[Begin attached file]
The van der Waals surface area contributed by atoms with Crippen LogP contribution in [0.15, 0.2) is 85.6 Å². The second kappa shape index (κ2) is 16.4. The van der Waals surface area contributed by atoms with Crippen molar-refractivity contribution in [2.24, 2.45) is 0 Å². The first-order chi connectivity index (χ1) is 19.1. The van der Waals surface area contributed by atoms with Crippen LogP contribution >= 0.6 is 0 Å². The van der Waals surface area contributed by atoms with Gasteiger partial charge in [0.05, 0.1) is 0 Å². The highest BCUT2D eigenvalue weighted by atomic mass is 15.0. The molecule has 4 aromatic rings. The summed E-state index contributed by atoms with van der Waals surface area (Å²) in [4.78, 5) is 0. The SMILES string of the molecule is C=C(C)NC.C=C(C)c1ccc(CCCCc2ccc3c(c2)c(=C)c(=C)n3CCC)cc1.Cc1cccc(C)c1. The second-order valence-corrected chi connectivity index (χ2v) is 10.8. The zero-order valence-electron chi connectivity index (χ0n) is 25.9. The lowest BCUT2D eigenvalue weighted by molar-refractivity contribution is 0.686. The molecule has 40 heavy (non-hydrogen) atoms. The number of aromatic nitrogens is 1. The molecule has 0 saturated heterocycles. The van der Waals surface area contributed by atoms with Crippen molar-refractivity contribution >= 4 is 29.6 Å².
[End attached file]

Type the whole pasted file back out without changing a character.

The van der Waals surface area contributed by atoms with Crippen LogP contribution in [0.15, 0.2) is 85.6 Å². The second kappa shape index (κ2) is 16.4. The van der Waals surface area contributed by atoms with Crippen molar-refractivity contribution in [2.24, 2.45) is 0 Å². The first-order chi connectivity index (χ1) is 19.1. The van der Waals surface area contributed by atoms with Crippen LogP contribution >= 0.6 is 0 Å². The van der Waals surface area contributed by atoms with Gasteiger partial charge in [0.05, 0.1) is 0 Å². The highest BCUT2D eigenvalue weighted by atomic mass is 15.0. The molecule has 4 aromatic rings. The summed E-state index contributed by atoms with van der Waals surface area (Å²) in [4.78, 5) is 0. The SMILES string of the molecule is C=C(C)NC.C=C(C)c1ccc(CCCCc2ccc3c(c2)c(=C)c(=C)n3CCC)cc1.Cc1cccc(C)c1. The second-order valence-corrected chi connectivity index (χ2v) is 10.8. The zero-order valence-electron chi connectivity index (χ0n) is 25.9. The lowest BCUT2D eigenvalue weighted by molar-refractivity contribution is 0.686. The molecule has 40 heavy (non-hydrogen) atoms. The number of aromatic nitrogens is 1. The molecule has 0 saturated heterocycles. The van der Waals surface area contributed by atoms with Crippen molar-refractivity contribution >= 4 is 29.6 Å².